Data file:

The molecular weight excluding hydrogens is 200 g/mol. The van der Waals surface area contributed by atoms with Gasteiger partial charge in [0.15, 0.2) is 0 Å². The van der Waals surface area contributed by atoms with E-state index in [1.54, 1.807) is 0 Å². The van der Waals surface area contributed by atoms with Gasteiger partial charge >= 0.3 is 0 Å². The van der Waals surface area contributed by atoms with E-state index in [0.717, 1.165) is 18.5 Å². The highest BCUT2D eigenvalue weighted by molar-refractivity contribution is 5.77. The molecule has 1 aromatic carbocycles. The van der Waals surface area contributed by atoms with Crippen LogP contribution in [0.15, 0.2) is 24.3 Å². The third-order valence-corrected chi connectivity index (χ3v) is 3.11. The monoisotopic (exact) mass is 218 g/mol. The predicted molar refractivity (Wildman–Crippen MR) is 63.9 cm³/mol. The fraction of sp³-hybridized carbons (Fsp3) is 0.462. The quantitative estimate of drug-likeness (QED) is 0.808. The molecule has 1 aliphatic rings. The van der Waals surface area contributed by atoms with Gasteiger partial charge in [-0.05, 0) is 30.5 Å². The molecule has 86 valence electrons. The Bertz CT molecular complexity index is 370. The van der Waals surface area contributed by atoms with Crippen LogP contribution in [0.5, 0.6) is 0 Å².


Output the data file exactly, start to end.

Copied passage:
The molecular weight excluding hydrogens is 200 g/mol. The van der Waals surface area contributed by atoms with Gasteiger partial charge in [0.15, 0.2) is 0 Å². The van der Waals surface area contributed by atoms with E-state index in [1.54, 1.807) is 0 Å². The van der Waals surface area contributed by atoms with Gasteiger partial charge >= 0.3 is 0 Å². The van der Waals surface area contributed by atoms with E-state index in [0.717, 1.165) is 18.5 Å². The highest BCUT2D eigenvalue weighted by molar-refractivity contribution is 5.77. The molecule has 1 aromatic carbocycles. The van der Waals surface area contributed by atoms with Crippen LogP contribution in [0.15, 0.2) is 24.3 Å². The third-order valence-corrected chi connectivity index (χ3v) is 3.11. The monoisotopic (exact) mass is 218 g/mol. The predicted molar refractivity (Wildman–Crippen MR) is 63.9 cm³/mol. The fraction of sp³-hybridized carbons (Fsp3) is 0.462. The quantitative estimate of drug-likeness (QED) is 0.808. The molecule has 1 aliphatic rings. The van der Waals surface area contributed by atoms with Gasteiger partial charge in [-0.05, 0) is 30.5 Å². The molecule has 86 valence electrons. The Bertz CT molecular complexity index is 370. The van der Waals surface area contributed by atoms with Crippen LogP contribution in [0.5, 0.6) is 0 Å².